The event ended on an optimistic note, with business school senior Taylor McNair sharing his journey to environmental advocacy. He surveyed over 100 Emory students and found that while belief in climate change was nearly unanimous, more than half of the students were apathetic when it came to climate action. However, McNair cited the recent historic climate change agreement in Paris as a reason for hope. If 195 countries can agree something needs to be done, we should feel inspired to take climate action too.
The Climate Salon was “an awesome event,” said McNair, “that showcased four really unique perspectives on climate issues, many that people don't often think about, in a relaxed and conversational environment--exactly what this type of issue needs to bring it to the forefront of people's agendas.”
March 30, 2016
Change the System, Not the Climate: An Environmental Justice Panel
Students from Emory, Agnes Scott and Spelman College hosted a night to talk about recent environmental injustices and student solutions. Students learned about and discussed the Flint water crisis, the Bhopal disaster, community organizing in Detroit, and the Greenlandic Inuit peoples and climate change.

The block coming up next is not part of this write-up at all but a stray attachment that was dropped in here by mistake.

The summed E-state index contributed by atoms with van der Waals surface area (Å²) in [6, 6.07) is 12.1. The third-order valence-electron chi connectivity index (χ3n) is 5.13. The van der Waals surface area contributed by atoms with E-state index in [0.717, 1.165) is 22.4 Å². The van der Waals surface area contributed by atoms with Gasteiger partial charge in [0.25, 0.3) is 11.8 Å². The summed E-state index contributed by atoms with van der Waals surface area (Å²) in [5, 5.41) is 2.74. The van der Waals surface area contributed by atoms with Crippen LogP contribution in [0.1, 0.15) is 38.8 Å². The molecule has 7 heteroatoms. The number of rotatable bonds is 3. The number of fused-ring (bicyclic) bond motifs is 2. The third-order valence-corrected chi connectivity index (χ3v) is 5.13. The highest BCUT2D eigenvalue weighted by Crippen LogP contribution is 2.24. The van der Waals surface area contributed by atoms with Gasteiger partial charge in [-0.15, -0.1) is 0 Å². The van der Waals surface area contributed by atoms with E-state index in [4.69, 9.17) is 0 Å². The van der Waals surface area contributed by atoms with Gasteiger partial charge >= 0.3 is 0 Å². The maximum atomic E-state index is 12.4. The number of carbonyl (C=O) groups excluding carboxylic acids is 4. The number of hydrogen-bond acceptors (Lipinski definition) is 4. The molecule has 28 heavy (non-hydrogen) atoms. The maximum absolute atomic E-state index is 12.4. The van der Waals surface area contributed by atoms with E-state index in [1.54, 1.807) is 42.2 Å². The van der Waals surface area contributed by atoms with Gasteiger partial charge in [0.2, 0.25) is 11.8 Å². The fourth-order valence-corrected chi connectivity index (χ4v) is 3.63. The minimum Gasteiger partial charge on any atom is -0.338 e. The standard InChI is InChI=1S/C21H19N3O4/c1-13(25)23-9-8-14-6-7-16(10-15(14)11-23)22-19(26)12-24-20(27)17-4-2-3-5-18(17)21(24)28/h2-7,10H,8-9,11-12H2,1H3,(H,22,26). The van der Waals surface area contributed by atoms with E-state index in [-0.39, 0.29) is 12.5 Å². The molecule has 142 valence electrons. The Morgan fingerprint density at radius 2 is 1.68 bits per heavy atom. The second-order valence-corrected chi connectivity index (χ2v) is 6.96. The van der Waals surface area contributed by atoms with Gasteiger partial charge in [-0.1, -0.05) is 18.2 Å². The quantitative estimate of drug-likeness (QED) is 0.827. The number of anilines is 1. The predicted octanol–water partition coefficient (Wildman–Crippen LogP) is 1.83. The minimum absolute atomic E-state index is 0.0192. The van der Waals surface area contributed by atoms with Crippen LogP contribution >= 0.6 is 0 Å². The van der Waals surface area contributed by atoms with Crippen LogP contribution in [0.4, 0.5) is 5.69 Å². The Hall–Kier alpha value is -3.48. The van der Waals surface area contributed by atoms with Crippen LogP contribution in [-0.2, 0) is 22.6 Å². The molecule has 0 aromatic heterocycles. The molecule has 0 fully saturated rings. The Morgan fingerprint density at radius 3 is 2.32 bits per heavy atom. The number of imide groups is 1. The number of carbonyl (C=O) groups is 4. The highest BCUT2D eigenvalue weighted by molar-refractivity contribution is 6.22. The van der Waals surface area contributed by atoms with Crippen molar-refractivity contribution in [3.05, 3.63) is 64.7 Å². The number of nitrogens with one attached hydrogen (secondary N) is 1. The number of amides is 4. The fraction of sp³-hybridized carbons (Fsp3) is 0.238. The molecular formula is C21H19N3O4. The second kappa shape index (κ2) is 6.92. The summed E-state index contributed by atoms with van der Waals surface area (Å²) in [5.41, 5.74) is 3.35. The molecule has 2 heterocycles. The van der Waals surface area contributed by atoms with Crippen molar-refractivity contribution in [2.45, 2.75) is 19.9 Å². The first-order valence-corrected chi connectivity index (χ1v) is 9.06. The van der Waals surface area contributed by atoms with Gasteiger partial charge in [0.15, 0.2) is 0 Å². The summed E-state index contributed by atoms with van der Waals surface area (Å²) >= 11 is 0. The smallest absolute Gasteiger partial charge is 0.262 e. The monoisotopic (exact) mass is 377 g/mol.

March 28, 2016
Climate Change Art Exhibition
This event kicked off Climate Week and showcased a gallery of climate-related photos that consisted of submissions by Emory students, as well as, some taken at the Climate Talks in Paris from the "Humans of COP" series. A talk was also given on the role of art in expression and social justice and partiipants were even able to create climate art of their own to take with them.
"...with love and respect, nature timelessly outlives our humanity." Great caption from Emory student, Amaya Phillip's, photo
March 28-April 1, 2016
Emory students engaged in an interdisciplinary study of climate change have turned their interest into action, inviting the campus community to learn more about the global crisis through Climate Week.
November 30 - December 11, 2015
Two faculty members and nine students represented Emory at the UN Climate Conference in Paris. The students, part of the interdisciplinary class, "Paris is an Explanation", shared their experiences here.
Second year MDP student Renee Barron is a member of Team Rubicon, a disaster relief organization comprised of veterans and first responders. When an ice storm hit the Southern US in February 2014, Team Rubicon deployed to Augusta, Georgia to assist with clearing debris and repairing damage to homes. Renee conducted assessments, prioritized work orders and served as the planning chief to make sure the operation ran efficiently. The team used GPS technology to integrate data on storm impacts and household vulnerability that enabled the identification of areas where assistance was most urgently needed.